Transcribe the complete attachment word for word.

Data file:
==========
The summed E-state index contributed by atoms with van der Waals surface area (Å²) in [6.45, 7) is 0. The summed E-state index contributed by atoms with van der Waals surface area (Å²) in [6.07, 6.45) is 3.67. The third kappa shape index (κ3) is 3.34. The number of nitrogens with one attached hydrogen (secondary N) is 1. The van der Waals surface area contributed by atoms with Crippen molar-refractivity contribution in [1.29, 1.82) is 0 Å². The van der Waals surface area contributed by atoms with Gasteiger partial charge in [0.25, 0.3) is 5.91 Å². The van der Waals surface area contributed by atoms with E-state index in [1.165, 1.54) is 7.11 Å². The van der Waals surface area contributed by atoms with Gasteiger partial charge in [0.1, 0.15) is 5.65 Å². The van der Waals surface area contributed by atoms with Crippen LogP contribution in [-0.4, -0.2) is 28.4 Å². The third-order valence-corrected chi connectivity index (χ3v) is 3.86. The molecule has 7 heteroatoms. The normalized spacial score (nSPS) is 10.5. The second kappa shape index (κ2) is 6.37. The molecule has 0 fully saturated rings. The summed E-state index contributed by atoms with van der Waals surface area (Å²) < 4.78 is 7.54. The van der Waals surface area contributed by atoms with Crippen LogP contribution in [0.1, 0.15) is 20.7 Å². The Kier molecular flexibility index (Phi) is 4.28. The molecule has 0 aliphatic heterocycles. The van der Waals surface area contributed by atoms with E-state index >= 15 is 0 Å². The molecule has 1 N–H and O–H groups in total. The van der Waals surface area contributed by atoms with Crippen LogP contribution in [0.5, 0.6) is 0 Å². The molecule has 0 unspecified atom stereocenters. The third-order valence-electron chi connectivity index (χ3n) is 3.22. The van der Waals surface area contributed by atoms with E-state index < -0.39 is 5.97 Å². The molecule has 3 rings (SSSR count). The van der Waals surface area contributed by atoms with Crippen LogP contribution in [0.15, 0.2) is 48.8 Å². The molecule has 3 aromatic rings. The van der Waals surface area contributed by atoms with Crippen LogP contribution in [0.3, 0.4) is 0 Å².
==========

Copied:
The summed E-state index contributed by atoms with van der Waals surface area (Å²) in [6.45, 7) is 0. The summed E-state index contributed by atoms with van der Waals surface area (Å²) in [6.07, 6.45) is 3.67. The third kappa shape index (κ3) is 3.34. The number of nitrogens with one attached hydrogen (secondary N) is 1. The van der Waals surface area contributed by atoms with Crippen molar-refractivity contribution in [1.29, 1.82) is 0 Å². The van der Waals surface area contributed by atoms with Gasteiger partial charge in [0.25, 0.3) is 5.91 Å². The van der Waals surface area contributed by atoms with E-state index in [1.165, 1.54) is 7.11 Å². The van der Waals surface area contributed by atoms with Gasteiger partial charge in [0.1, 0.15) is 5.65 Å². The van der Waals surface area contributed by atoms with Crippen LogP contribution in [-0.4, -0.2) is 28.4 Å². The third-order valence-corrected chi connectivity index (χ3v) is 3.86. The molecule has 7 heteroatoms. The normalized spacial score (nSPS) is 10.5. The second kappa shape index (κ2) is 6.37. The molecule has 0 fully saturated rings. The summed E-state index contributed by atoms with van der Waals surface area (Å²) < 4.78 is 7.54. The van der Waals surface area contributed by atoms with Crippen LogP contribution in [0.1, 0.15) is 20.7 Å². The Kier molecular flexibility index (Phi) is 4.28. The molecule has 0 aliphatic heterocycles. The van der Waals surface area contributed by atoms with E-state index >= 15 is 0 Å². The molecule has 1 N–H and O–H groups in total. The van der Waals surface area contributed by atoms with Crippen LogP contribution in [0.5, 0.6) is 0 Å². The molecule has 0 unspecified atom stereocenters. The third-order valence-electron chi connectivity index (χ3n) is 3.22. The van der Waals surface area contributed by atoms with E-state index < -0.39 is 5.97 Å². The molecule has 3 rings (SSSR count). The van der Waals surface area contributed by atoms with Crippen LogP contribution in [0.15, 0.2) is 48.8 Å². The molecule has 3 aromatic rings. The van der Waals surface area contributed by atoms with Crippen LogP contribution in [0.3, 0.4) is 0 Å².